Trengove questioned Mendelow over ICT’s allegation that Sishen could have stealthily taken the title deeds from ICT’s application after 11am on May 4, once the office of the department of mineral resources was reopened after the holiday weekend.

In cross-examination of Mendelow, Trengove said: “They got hold of the application, which was only lodged after 11am, and saw the title deeds certified by Mr Cidraas [Teboga Cidraas, a junior clerk in the registrar’s office]. They go off and have forgeries produced and they go back to the same Mr Cidraas to certify the forgery, when?”

Mendelow responded: “On the day.” Trengove continued: “So he is then asked ... to certify copies of the same document twice on the same day. And he certifies that it is a true copy of the original ... original what? So Mr Cidraas certified a document that screamed of forgery?

“The Sishen forger, having now hatched this plan to contaminate ICT’s application has those forgeries produced on May 4 and then waits five weeks until June 19 [2009], before slipping them into the file?”

A key aspect of the charges levelled against Breytenbach appeared to have been undermined on Tuesday, when Mendelow, the NPA’s main witness against her, initially conceded the probable existence of a second version of the forged document in relation to ICT’s controversial prospecting rights application.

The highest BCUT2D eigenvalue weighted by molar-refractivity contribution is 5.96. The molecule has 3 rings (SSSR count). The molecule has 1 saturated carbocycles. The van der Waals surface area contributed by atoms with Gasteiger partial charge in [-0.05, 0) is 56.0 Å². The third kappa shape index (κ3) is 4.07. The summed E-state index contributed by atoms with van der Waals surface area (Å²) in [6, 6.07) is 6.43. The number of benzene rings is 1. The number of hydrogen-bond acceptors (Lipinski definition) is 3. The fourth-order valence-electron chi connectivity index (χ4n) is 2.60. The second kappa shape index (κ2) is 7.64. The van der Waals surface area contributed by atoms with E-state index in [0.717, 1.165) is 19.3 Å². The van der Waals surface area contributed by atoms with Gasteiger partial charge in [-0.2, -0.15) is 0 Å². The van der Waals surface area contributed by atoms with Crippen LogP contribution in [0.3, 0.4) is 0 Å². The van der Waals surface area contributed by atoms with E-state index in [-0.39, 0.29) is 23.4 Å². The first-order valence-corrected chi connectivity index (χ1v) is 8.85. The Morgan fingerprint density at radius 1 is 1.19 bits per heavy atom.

Pressed on the matter by Trengove, he eventually agreed that the existence of a second version of the forged document might be a “smoking gun” in the fraud case being investigated against his client.

The relevance of Mendelow’s concession, Trengove said, was that it illustrated the lack of merit in the claim by Mendelow and the NPA that Breytenbach had shown bias and merely “paid lip service that they were going to investigate the claim against Sishen”.

Further, the concession supported Sishen’s assertion that it had not planted forged title deeds in ICT’s application and that the documents had come from ICT itself.

However, during his reexamination by the NPA on Thursday morning, Mendelow denied his earlier admission that it could be evidence of a smoking gun. He told the hearing: “There is no smoking gun at all.”